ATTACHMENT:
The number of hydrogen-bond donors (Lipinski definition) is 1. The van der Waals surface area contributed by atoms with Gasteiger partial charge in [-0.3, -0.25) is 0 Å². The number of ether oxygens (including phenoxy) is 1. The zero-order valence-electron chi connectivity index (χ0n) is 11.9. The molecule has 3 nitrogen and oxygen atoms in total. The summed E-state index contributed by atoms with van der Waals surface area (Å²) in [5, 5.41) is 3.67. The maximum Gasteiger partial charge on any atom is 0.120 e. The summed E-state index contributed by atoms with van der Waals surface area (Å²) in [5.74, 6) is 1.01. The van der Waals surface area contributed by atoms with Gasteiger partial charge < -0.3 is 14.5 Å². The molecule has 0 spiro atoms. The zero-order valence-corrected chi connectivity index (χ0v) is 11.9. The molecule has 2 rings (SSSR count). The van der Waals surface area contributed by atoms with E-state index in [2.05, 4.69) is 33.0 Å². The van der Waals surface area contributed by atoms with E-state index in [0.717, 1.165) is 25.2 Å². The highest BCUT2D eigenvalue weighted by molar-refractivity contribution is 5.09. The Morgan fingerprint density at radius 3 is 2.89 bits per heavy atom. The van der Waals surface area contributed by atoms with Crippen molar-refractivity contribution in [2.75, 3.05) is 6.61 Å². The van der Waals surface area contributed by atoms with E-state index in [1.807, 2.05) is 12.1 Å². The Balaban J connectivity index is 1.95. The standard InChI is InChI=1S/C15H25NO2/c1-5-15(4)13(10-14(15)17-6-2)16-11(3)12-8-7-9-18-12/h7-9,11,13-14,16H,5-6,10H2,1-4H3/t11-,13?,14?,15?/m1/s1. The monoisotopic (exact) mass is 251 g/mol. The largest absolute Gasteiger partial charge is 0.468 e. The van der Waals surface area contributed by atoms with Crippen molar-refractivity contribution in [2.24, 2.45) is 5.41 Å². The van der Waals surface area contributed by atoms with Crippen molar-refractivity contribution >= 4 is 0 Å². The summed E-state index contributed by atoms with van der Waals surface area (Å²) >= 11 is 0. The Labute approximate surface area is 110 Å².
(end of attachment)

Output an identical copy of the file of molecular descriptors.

The number of hydrogen-bond donors (Lipinski definition) is 1. The van der Waals surface area contributed by atoms with Gasteiger partial charge in [-0.3, -0.25) is 0 Å². The number of ether oxygens (including phenoxy) is 1. The zero-order valence-electron chi connectivity index (χ0n) is 11.9. The molecule has 3 nitrogen and oxygen atoms in total. The summed E-state index contributed by atoms with van der Waals surface area (Å²) in [5, 5.41) is 3.67. The maximum Gasteiger partial charge on any atom is 0.120 e. The summed E-state index contributed by atoms with van der Waals surface area (Å²) in [5.74, 6) is 1.01. The van der Waals surface area contributed by atoms with Gasteiger partial charge < -0.3 is 14.5 Å². The molecule has 0 spiro atoms. The zero-order valence-corrected chi connectivity index (χ0v) is 11.9. The molecule has 2 rings (SSSR count). The van der Waals surface area contributed by atoms with E-state index in [2.05, 4.69) is 33.0 Å². The van der Waals surface area contributed by atoms with E-state index in [0.717, 1.165) is 25.2 Å². The highest BCUT2D eigenvalue weighted by molar-refractivity contribution is 5.09. The Morgan fingerprint density at radius 3 is 2.89 bits per heavy atom. The van der Waals surface area contributed by atoms with Crippen molar-refractivity contribution in [2.75, 3.05) is 6.61 Å². The van der Waals surface area contributed by atoms with E-state index in [1.807, 2.05) is 12.1 Å². The Balaban J connectivity index is 1.95. The standard InChI is InChI=1S/C15H25NO2/c1-5-15(4)13(10-14(15)17-6-2)16-11(3)12-8-7-9-18-12/h7-9,11,13-14,16H,5-6,10H2,1-4H3/t11-,13?,14?,15?/m1/s1. The monoisotopic (exact) mass is 251 g/mol. The largest absolute Gasteiger partial charge is 0.468 e. The van der Waals surface area contributed by atoms with Crippen molar-refractivity contribution in [2.24, 2.45) is 5.41 Å². The van der Waals surface area contributed by atoms with Crippen molar-refractivity contribution >= 4 is 0 Å². The summed E-state index contributed by atoms with van der Waals surface area (Å²) >= 11 is 0. The Labute approximate surface area is 110 Å².